Sassy, a 16-month-old terrier mix who resembled Winn Dixie, was my first hearing assist dog. She had been a homeless dog in Sacramento before the SPCA of San Francisco rescued her and trained her as an assistance dog.
Sassy was clever and helpful. She would alert me by touching me with her nose and leading me to the sound source when the microwave, oven, or dryer timer beeped, or when a person came to the door.
When we were in public, she helped me find my husband if we got separated. One of her most endearing traits was how she would bring the two of us together using signaling alerts of her own accord.
Sassy loved sleeping curled up on my pillow, and when it was my bedtime, she hopped into her crate for the night.
After 13 years, Sassy passed away from hemangiosarcoma in January 2016. The loss to our family was great. Sassy had been a devoted companion with a loyal heart to serve.
Both my pillow and the crate felt empty. Soon afterwards, I applied for a new hearing assist dog from Can Do Canines in New Hope, Minn.
A match with Midge
Most of the dogs from Can Do Canines are mobility assist dogs, but some are hearing, seizure, diabetes, and autism assistance dogs.
All dogs undergo around two years of training before they are matched with the appropriate applicant. The young puppies might spend some time at a partner prison for crate and potty training. Puppy raisers raise the dogs in their homes and teach them basic obedience skills and how to behave in public areas, such as malls, grocery stores or restaurants. The dogs spend several weeks at Can Do Canines for training in their specialty before meeting their new partner.
In February 2019, I was matched with Midge, a 2-year-old Yellow Lab, and spent three days of intensive training at Can Do Canines.
In addition to obedience tasks, Midge also had learned basic mobility tasks such as picking up her leash with her mouth and handing it to me or picking up dropped items. I was impressed with how quickly Midge understood my unclear voice and sign commands.
She looked up at me when I said her name, not an easy one to pronounce. She loved the “park” command where she turned around and backed up underneath my chair.
Then we practiced sound work; Midge alerted me to the doorbell, kitchen timer and smoke alarm in the training apartment. When she heard the sound, she nudged me with her nose and then led me to the sound source. Of course, she was more than happy to earn yummy treats for her work.
We also practiced walking around the grocery store, passing by counters filled with delectable temptations within Midge’s reach, to practice self-control in public areas.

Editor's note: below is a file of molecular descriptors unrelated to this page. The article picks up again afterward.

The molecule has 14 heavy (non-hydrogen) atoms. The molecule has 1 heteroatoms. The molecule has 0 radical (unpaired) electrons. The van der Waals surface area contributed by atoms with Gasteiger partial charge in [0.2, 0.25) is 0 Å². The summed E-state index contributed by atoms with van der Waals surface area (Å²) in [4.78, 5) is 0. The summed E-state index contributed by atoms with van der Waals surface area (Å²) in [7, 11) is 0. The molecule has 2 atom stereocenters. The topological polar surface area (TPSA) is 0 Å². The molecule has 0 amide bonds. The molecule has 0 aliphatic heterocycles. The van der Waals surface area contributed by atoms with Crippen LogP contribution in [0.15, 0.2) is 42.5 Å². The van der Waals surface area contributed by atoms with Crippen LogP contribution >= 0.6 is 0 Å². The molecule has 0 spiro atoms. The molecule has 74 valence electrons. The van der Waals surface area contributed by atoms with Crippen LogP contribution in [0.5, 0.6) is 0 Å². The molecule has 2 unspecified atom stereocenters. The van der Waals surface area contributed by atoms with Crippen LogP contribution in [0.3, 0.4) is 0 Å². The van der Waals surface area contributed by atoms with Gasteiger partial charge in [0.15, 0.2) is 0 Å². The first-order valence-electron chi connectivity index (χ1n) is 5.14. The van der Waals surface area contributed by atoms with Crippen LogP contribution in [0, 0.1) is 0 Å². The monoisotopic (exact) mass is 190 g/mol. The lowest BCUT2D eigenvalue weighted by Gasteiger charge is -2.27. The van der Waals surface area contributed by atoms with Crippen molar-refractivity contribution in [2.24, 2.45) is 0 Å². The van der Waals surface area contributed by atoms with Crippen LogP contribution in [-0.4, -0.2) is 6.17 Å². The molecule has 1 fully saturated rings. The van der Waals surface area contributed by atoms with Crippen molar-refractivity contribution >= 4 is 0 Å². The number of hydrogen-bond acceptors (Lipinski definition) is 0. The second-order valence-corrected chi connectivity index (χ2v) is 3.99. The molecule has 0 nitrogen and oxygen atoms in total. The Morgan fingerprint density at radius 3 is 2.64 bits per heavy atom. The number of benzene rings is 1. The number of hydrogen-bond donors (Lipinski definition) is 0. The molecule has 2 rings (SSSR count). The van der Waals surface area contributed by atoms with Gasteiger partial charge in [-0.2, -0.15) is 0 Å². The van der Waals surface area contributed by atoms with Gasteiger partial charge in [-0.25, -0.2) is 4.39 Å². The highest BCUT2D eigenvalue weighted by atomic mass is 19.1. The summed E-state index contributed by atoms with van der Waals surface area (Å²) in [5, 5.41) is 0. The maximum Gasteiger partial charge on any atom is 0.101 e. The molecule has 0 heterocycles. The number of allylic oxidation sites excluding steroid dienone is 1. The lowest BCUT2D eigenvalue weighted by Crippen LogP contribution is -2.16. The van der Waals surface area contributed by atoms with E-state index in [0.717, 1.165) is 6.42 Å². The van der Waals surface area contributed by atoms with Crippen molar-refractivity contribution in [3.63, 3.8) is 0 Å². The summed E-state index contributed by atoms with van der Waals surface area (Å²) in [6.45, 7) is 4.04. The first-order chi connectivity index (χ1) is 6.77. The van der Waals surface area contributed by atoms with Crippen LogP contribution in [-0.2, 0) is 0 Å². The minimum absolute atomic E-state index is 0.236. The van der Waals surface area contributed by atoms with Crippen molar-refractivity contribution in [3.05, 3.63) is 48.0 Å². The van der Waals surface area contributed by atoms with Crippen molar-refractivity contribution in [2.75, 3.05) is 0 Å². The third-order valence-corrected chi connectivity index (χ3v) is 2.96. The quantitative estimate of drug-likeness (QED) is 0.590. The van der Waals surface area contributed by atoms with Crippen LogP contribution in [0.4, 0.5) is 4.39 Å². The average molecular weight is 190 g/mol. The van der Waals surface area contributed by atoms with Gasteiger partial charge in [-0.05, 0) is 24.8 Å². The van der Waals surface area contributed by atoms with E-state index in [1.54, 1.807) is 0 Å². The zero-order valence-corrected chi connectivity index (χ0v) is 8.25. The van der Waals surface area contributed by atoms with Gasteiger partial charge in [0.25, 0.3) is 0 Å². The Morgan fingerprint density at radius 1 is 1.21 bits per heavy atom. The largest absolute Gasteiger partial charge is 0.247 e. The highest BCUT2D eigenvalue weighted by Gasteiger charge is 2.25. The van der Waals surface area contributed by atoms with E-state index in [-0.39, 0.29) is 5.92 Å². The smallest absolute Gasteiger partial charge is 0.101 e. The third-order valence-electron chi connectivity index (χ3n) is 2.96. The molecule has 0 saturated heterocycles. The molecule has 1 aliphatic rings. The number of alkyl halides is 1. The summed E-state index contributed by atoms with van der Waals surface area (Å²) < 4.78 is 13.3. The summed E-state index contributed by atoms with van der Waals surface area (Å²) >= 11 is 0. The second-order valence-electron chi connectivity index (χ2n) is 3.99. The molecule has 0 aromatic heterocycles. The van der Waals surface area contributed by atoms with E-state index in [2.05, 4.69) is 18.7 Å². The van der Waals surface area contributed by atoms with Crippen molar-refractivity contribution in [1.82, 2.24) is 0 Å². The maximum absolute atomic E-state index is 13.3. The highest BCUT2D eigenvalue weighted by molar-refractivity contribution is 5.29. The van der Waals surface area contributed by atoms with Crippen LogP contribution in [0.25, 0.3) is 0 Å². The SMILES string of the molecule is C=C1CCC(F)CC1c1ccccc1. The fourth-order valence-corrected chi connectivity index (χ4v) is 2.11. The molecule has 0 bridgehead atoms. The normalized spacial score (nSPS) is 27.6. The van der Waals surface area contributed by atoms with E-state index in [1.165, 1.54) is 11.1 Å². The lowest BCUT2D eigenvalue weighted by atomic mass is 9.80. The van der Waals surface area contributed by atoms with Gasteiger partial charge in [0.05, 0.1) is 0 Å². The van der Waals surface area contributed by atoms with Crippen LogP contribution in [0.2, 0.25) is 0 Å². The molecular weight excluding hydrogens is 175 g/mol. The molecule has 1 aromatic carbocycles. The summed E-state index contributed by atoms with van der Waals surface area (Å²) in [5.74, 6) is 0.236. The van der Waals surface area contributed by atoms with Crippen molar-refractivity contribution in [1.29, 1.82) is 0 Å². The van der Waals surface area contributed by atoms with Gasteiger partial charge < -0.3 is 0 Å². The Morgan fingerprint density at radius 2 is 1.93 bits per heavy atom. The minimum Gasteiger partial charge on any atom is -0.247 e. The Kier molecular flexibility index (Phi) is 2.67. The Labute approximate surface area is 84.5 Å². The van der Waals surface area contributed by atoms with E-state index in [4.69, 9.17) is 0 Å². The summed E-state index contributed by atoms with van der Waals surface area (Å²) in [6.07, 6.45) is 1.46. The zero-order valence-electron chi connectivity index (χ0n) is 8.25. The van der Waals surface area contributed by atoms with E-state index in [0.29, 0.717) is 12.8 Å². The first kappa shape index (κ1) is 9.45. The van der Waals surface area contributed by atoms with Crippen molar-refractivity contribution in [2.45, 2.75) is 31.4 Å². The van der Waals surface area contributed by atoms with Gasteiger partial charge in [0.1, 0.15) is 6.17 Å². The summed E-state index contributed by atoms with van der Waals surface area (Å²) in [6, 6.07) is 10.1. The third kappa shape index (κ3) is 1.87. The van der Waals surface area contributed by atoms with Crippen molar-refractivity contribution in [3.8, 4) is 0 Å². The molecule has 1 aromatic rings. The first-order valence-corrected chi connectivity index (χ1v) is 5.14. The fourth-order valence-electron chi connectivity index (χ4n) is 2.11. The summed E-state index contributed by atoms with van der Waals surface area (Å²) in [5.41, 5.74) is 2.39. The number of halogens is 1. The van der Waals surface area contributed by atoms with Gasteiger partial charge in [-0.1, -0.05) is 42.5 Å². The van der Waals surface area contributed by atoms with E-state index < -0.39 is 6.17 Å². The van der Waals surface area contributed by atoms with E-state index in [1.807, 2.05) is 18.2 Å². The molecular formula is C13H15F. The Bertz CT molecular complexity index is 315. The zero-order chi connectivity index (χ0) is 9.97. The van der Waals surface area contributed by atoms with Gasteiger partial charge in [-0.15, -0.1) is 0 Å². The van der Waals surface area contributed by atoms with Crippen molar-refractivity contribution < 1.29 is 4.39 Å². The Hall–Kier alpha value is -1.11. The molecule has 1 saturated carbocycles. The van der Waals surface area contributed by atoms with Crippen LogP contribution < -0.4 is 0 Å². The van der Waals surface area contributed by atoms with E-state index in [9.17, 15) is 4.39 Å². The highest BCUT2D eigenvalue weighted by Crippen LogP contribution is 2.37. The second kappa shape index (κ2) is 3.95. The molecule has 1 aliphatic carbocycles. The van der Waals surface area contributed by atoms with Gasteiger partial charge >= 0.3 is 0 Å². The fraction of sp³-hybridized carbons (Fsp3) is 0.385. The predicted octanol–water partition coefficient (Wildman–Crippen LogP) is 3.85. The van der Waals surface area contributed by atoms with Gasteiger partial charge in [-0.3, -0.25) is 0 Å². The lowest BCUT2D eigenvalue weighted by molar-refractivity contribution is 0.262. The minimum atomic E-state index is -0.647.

After training with Midge at the Can Do Canines facility, I brought her home and worked with a local trainer to teach her how to respond to the sounds unique to my home and to address behavioral challenges such as pulling on walks.
In April, Midge passed her sound proficiency test and was certified as my hearing assist dog. What an accomplishment for both of us!
On June 29, Midge and I graduated with 16 other assistance dog teams. One highlight of the graduation was meeting Midge’s Puppy Raiser who gave me a “paw” painting and photos of Midge as a young puppy.
Life of joy
Midge is a sweet, affectionate dog that likes to be near me. We have seen her on occasion revert to a puppy, get the zoomies, and dash around as fast as a spinning firework. She has a lot of energy, and loves playing endless games of fetch, especially chasing down a launched tennis ball.
Midge likes to go out in public. She has permission to attend the deaf church services, and also accompanies me to the YMCA, restaurants and coffee shops, museums and stores. Last summer we went to MSP airport for the Can Do Canines “Flight to Nowhere” training to give her a taste of going through TSA security and boarding a plane.
I look forward to the years of service that Midge will bring, thanks to all the trainers and volunteers at Can Do Canines who made my partnership with her possible. I also thank the puppy raisers who tended to Midge so that I might have the joy of an assistance dog, and I am humbled by their labor of love.
Karen Smith is a retired IBM technical writer and a freelance writer and editor. She is involved with the deaf ministry at her church.